Canal Housing Projects on 2 canals in Bangkok

Bangkok’s beleaguered canal-side communities:  Bangkok is built on low-lying, swampy land.  The city is crisscrossed with canals (“klongs” in the Thai language), which have not only helped drain and control all the water, but have traditionally provided conduits for commerce, transportation, irrigation and development.  But as cars have replaced boats, the klongs have fallen into disrepair:  used for dumping sewage and solid waste, or concreted over to make way for buildings and roads.  At the same time worsening problems of flooding and pollution are blamed on the informal communities which line many of Bangkok’s klongs, when the real culprit is unchecked urbanization and poor planning.

Canal-side communities show a new way:  For decades, the government’s only idea was to evict these settlements, but beleaguered klong-side communities in many Thai cities began using their common predicament to form networks, improve their klongs and their settlements and negotiate to stay put, by demonstrating that they can be the city’s best partner in taking care of these crucial water management systems.  Canal-side communities in many cities have initiated regular canal-cleaning events, developed simple technologies (like EM and grease traps) to lesson pollution in the canals.  A growing number of canal settlements have also negotiated long-term leases to the public land they occupy and used the Baan Mankong Program to finance projects to rebuild their houses and redevelop their settlements with canal-side walkways, gardens and public spaces.

There are 1,161 canals in Bangkok, and 23,500 households live in informal settlements on the narrow strips of public land along those canals.

The pioneering project on Klong Bang Bua:  One of the most visited of all the Baan Mankong housing projects in Bangkok is the one along the Bang Bua Canal, where a network of 13 canal-side squatter settlements have been implementing a large project to pull back from the canal edge and redevelop their houses in the narrow strip of public land along the canal, with canal-side walkways and easy access to the canal for the city’s flood-control and dredging equipment.  It is a win-win solution in which the canal-side squatters get secure housing in-situ, on long term collective land lease, and the city gets improved flood control and improved canals.

A canal community policy breakthrough:  upgrade them instead of evicting them.  In 2015, faced with increasing flooding problems, and inspired by the success of the housing upgrading project along Klong Bang Bua, the national government announced an important policy to upgrade the informal settlements along Bangkok’s canals and build concrete embankments to improve flood management in the city.  To do this, they asked CODI for help.  For the government, this was a chance to upgrade the city’s drainage network, and for CODI, it was a chance to boost the community-driven upgrading of more canal-side communities.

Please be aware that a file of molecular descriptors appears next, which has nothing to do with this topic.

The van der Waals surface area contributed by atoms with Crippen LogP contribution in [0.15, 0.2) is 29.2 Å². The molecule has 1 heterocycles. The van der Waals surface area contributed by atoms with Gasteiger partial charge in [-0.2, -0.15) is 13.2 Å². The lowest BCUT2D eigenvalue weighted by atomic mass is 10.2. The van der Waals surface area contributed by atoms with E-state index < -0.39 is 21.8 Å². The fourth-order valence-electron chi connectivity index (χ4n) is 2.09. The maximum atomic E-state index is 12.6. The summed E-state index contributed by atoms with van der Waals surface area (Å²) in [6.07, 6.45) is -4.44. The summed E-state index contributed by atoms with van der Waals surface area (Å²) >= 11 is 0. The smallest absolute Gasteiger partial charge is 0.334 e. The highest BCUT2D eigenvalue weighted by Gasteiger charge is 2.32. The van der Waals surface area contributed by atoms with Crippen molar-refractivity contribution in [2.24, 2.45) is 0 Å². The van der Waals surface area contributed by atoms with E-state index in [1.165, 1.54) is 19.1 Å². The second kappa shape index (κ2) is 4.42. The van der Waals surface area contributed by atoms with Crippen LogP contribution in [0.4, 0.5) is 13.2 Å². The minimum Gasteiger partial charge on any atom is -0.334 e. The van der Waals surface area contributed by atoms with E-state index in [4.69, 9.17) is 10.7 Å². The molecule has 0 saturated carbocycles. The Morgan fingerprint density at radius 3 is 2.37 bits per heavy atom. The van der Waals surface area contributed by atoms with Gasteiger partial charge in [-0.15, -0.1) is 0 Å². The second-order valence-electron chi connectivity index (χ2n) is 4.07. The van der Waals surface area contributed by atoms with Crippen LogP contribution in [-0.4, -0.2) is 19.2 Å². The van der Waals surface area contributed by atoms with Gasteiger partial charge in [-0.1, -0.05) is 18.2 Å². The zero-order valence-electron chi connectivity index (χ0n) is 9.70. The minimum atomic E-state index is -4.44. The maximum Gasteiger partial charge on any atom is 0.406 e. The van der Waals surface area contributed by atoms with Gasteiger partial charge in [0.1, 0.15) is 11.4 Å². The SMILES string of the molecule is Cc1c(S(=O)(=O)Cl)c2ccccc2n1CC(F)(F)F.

Now upgrading 51 communities along Klong Ladprao:  In 2016, the government asked CODI to work with the 7,000 poor families who live in 51 canal-side squatter communities along the 31-km length of the Klong Ladprao, another of the city’s principal canals.  Besides improving drainage, the community-driven housing process on Klong Ladprao is providing people with secure housing, better environment and infrastructure, and stronger social and economic opportunities, and involves an extraordinary collaboration between various municipal and national government agencies, the canal-side communities, CODI, universities, architects and other local stakeholders.

Mostly on-site upgrading, with very little displacement:  Most of the communities are reconstructing their housing on the same site, with housing loans from CODI’s Baan Mankong Program, which are made in bulk to the housing cooperatives the communities must all set up to access CODI finance.  Since all the land along the canal is public land, the government grants long-term collective land leases (30 years), to the community cooperatives, at rental rates of US$ 1 – 4 per m2 per year.  In cases where there is not enough land for on-site reconstruction, some households have to relocate to other areas nearby.  Some of the Klong Ladprao communities have included partial on-site reconstruction and partial relocation.  Seven housing projects (1,080 families) out of total 36 projects (3,741 families) have involved some relocation to other areas.

Tight layouts with row-houses:  Two standard house types have been adopted in the Ladprao canal housing projects, to make new housing affordable to everyone:  a one-story house (24 m2) for poorer or smaller families, and a two-story row-house (56 m2).   The houses cost between 200,000-500,000 baht ($6,250 – $15,625) per unit, which is about 25% of existing market prices.

Financing:  Housing loans from CODI are made in bulk to the community cooperatives, at 4% annual interest, repayable over 20 years.  Monthly loan repayments will be 1,500 – 3,000 baht ($46 – $93), which is affordable to most urban poor households.  The government also provides four kinds of subsidies to the projects (and to all Baan Mankong projects also), through CODI:

  • Housing subsidy: 25,000 baht ($760) per household
  • Infrastructure subsidy: 50,000 baht ($1,520) per household (combined and managed collectively in one fund)
  • shelter subsidy: 18,000 baht ($545) per household
  • Moving subsidy: 54,000 baht ($1,635) per household
  • TOTAL subsidy: 147,000 baht  ($4,455) per household

Klong Ladprao Details:

  • Households: 7,000 (in 51 communities)
  • Land-owner: Government land
  • Tenure terms: Cooperative land lease (30 years)
  • Type of project: On-site reconstruction
  • Completed so far: 3,000 houses (mostly in-situ)
  • In process: 1,000 houses